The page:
Russ Andrews TT-1 phono cable: “Phon-o Home!”

2nd July 2016

Got a turntable and need a cable to run from your phono amp to your main amp? Paul Rigby reviews the TT-1 interconnect cable, created by Russ Andrews using Kimber Kable

Top quality cables – as opposed to bits of wire that connect A-B – are very useful to remove noise from the hi-fi chain. In this way they improve sound quality. The cables don’t actively improve the sound quality but they allow you to hear the music that’s already there and is basically masked from the ears. This is why it is essential to bin any of those throw-away cables that you might have received free with a turntable and replace them with good quality, third party items. The cables that connect in and around your phono amp are even more critical because this specialised box is amplifying tiny signals from your turntable’s cartridge but it’s also amplifying any noise that resides in and around it. Minimising and removing this noise is important and a quality cable can help in this regard.


The TT-1 is derived from the Select range of Kimber cable interconnects and is a fully shielded, high-purity copper, coax-based design with a stranded core. The cables are ideal for those turntable users that need cables to run to a phono amp directly from their deck. They are also useful as interconnects from a phono amp to an main amp. I tested them in the latter configuration. Unusually, the TT-1 comes with its own, separate 2.5mm pure copper grounding wire for use where your turntable requires a ground connection through the use of a ground terminal. The grounding wire is terminated with 4mm spades. Not all turntables have a grounding connection so the choice is a nice idea.


I began the sound tests with a basic, no brand, cable running from my Trichord Dino phono amp to my Cambridge integrated and spun a copy of Ultravox’s instrumental track, Astradyne, on my Rega RP3 to hear the synth, organic drums, electric violin and guitar without the interference, at this stage, of vocals. The basic cable offered lots of impact on the drums but it was all attack and no character. The organic drums could have been synth drums for all my ears cared. More than that, both the synth crescendos and the entire electric violin solo sounded horribly bright and forward, hurting the ears on occasion with its tinny screech.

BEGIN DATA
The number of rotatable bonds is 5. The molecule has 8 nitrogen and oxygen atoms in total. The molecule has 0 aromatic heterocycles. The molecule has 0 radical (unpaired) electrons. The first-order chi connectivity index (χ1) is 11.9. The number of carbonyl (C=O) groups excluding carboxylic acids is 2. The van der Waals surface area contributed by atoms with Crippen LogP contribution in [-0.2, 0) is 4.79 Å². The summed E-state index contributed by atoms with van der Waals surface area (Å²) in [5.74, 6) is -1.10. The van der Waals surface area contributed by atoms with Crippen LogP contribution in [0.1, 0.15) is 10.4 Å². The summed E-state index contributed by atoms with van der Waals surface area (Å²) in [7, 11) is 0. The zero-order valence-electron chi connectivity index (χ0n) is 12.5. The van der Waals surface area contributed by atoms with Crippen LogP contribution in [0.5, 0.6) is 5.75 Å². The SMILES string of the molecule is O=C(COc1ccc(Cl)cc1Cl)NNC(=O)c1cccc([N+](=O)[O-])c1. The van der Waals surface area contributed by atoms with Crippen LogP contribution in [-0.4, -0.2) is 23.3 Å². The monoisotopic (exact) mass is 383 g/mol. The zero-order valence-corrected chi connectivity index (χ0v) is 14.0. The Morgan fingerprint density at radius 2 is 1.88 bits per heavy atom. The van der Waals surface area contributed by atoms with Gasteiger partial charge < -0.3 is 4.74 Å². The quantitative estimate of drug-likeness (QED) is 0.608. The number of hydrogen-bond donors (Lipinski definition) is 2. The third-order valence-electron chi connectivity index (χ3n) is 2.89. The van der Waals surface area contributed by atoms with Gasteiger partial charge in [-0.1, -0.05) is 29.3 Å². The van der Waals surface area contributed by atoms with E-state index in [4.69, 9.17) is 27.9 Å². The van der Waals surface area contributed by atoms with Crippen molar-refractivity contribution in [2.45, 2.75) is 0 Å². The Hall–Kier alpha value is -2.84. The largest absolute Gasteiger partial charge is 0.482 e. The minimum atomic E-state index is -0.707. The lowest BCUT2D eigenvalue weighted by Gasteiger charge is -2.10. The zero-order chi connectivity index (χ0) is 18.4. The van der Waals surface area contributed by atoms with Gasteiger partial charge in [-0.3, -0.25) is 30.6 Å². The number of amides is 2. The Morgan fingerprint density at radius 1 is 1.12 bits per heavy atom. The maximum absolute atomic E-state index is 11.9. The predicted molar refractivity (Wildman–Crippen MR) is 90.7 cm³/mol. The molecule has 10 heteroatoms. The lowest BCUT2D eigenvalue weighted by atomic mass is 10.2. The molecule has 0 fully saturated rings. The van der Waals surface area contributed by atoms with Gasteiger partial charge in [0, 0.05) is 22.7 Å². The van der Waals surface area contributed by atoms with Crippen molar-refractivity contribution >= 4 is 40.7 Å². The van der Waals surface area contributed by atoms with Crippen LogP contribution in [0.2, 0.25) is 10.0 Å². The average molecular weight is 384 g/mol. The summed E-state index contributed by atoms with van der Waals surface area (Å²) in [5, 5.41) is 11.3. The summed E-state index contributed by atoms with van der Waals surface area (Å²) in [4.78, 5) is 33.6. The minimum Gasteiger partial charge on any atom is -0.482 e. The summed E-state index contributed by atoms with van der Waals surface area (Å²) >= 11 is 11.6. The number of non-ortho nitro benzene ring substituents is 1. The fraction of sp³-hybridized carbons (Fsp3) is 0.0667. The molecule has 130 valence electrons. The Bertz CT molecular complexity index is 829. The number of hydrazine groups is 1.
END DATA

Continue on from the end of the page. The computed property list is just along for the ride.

Replacing the basic cable with the Kimber, the metronomic synth note at the beginning of the track now sounded metallic instead of tinny while the drums now offered a 3D aspect instead of sounding like only the beginning of the drum note was being played: that attack I mentioned. The percussion now sounded heavy, with a large bulk and mass. The electric violin was loud without being screechy and the synths offered far more focus. The upshot of both of the latter also meant that, for the first time, I could properly hear the bass guitar and, not only that, the bass guitar strings being plucked! The change in sound quality was not just an enhancement, it was a dramatic improvement.


I then turned to Dean Martin for a vocal angle plus an overview of an orchestral backup plus backing singers on the track, Free To Carry On. The introductory piano was the first significant issue here. This sometimes chaotic instrument sounded uncontrolled and rather random with the unbranded cable but featured a welcome focus with the Kimber while the blooming background female vocal behind Martin’s lead vocal, that masked much of the delicate percussion and acoustic guitar work, was far more precise and focused via the Kimber, allowing much more detail to pass through to the ear from the rear of the master, this included the sweeping strings.


The TT-1 shows how important the cable running from your phono amp is. The wrong cable can hamper sound quality frankly cocking up any good work created in the phono amp itself. In my opinion, it’s probably more essential to get this one cable right, in terms of budget priority, than any other cable in your hi-fi. The Kimber does the job and does it well.


Price: £104 [for 0.5m, £129 for 1m]


Tel: 01539 797300


Good: focus, precision, low noise, design, detail

Bad: nothing




Rega RP3 turntable

Trichord Dino phonostage

Leema Essentials CD player

Rega Brio-R amplifier

Q Acoustics 3020 speakers

Chord & Tellurium Q cabling